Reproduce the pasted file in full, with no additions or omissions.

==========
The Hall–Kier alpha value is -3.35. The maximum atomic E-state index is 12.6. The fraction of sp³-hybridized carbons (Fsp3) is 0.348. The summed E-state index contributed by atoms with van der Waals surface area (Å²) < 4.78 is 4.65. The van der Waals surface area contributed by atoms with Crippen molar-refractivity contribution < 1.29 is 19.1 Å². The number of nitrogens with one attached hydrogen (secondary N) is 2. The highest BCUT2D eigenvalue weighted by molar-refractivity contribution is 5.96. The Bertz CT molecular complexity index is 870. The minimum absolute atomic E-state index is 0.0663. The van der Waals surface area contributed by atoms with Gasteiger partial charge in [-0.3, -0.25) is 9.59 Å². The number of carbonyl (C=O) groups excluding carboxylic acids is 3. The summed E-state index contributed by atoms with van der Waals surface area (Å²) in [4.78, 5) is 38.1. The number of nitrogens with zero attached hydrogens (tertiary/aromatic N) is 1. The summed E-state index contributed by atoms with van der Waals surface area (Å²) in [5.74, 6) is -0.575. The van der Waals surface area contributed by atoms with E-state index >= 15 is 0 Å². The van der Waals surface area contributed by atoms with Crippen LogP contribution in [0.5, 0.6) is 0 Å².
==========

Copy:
The Hall–Kier alpha value is -3.35. The maximum atomic E-state index is 12.6. The fraction of sp³-hybridized carbons (Fsp3) is 0.348. The summed E-state index contributed by atoms with van der Waals surface area (Å²) < 4.78 is 4.65. The van der Waals surface area contributed by atoms with Crippen molar-refractivity contribution < 1.29 is 19.1 Å². The number of nitrogens with one attached hydrogen (secondary N) is 2. The highest BCUT2D eigenvalue weighted by molar-refractivity contribution is 5.96. The Bertz CT molecular complexity index is 870. The minimum absolute atomic E-state index is 0.0663. The van der Waals surface area contributed by atoms with Gasteiger partial charge in [-0.3, -0.25) is 9.59 Å². The number of carbonyl (C=O) groups excluding carboxylic acids is 3. The summed E-state index contributed by atoms with van der Waals surface area (Å²) in [4.78, 5) is 38.1. The number of nitrogens with zero attached hydrogens (tertiary/aromatic N) is 1. The summed E-state index contributed by atoms with van der Waals surface area (Å²) in [5.74, 6) is -0.575. The van der Waals surface area contributed by atoms with E-state index >= 15 is 0 Å². The van der Waals surface area contributed by atoms with Crippen LogP contribution in [0.5, 0.6) is 0 Å².